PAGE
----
Life on a Moving Surface

Before I embarked on this journey, I was very curious about what life would be like aboard a research vessel, especially one traversing the world’s most tempestuous ocean. Two weeks after casting off, all my questions are answered. So, today, I decided to ask what you’re most interested to know. I’ve received a lot of great questions!

But consider this an ongoing thread. If you’re curious about anything that hasn’t been asked here, please let me know, and I’ll answer in a later post.

Cabins

How big are the cabins? They’re big enough for bunks, small closets, a storage space for our bulky lifejacket and immersion suit, a desk/TV monitor, and bathroom. They’re cozy but don’t feel cramped (if you keep them tidy).

I assume the cabins are somewhat heated, but are you toasty? In truth, my first night on the ship, I was cold despite the thermal underwear. Then I realized each cabin has its own heating unit. Since then, my cabin has been very toasty. In fact, I’ve woken up a few nights far too hot and had to turn it down.

Is it cold? How do they keep the cold out? The ship’s hull/walls are very thick, but it’s pretty comfortable throughout the ship. I feel the cold, so I wear thermal underwear under my clothes every day, but some people walk around in T-shirts. It can be chilly in the galley, perhaps because it’s right in the ship’s bow under the deck. It’s quite cold outside though, usually around freezing with windchills of around -18C/0F.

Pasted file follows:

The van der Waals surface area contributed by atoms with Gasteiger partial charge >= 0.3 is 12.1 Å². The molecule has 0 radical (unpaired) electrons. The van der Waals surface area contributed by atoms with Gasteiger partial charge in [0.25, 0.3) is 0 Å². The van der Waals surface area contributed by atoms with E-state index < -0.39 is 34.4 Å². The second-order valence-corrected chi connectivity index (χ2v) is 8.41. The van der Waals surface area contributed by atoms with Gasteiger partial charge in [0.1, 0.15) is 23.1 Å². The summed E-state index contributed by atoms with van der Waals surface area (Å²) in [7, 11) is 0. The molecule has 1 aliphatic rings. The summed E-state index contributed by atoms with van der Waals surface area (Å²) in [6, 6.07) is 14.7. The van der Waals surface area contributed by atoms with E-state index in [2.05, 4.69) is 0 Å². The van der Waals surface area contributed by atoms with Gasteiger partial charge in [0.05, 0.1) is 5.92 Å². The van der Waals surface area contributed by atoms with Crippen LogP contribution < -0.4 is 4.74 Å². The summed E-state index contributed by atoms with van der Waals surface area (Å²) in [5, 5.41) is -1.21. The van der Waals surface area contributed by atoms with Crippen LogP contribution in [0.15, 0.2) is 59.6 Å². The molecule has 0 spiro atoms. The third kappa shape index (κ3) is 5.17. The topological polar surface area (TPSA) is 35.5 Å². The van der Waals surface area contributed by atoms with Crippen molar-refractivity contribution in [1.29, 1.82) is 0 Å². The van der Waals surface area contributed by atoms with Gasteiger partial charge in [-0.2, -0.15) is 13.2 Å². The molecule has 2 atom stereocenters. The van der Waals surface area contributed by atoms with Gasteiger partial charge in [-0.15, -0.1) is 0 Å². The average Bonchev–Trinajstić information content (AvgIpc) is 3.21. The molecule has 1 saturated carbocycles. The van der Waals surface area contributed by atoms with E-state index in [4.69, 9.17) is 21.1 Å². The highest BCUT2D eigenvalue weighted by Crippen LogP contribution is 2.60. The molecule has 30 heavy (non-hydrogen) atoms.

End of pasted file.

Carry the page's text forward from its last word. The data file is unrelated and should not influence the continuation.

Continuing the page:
How loud is the ship in general and, specifically, in your room? It depends where you are on the ship. It’s a constant rumbling no matter where you are. There’s also a pinger that constantly sends out a signal to determine the depth of the seafloor, which sounds like a cricket or bird cheeping. But you don’t really notice either after a while. My cabin is toward the rear and relatively close to the engine room, which is great because it also means it’s the lowest and most central, and therefore experiences the least rocking, but most of the ship’s noises are of the kind that lull me to sleep.

Is snoring allowed?

It’s not outlawed… I brought a bad of earplugs in case, but I’m not sharing a cabin, so....

Are you double bunking? Each cabin has bunk beds, but on this trip, the science team is small enough that most of us have our own cabins.

Bathrooms

Do you have your own bathroom? Yes. I had wondered that, too! Each cabin has its own small bathroom with a basin and mirror, loo, and shower.

What are the showers like? The showers do their job, but it’s not a place you want to hang out for any length of time—the floor is not much fun to stand on, as it’s a kind of plastic grate. They’re super-hot, which I learned the hard way. The toilets and showers have vacuum pumps, so sometimes the showers roar unexpectedly. (Also, don’t leave your bathroom cabinet open, or you’ll come back to find all your stuff smashed in the basin.)

How are the heads? Serviceable. They make a delightful vacuum sound when you flush.

Are there time limits for showers? You would think so, but no, we have no time limits for showers. Interestingly, we make our own fresh water aboard the ship. Since we’re surrounded by it, water isn’t an issue per se, but the process does take energy, so we don’t abuse it. I’d say that most aboard are very environmentally conscious anyway.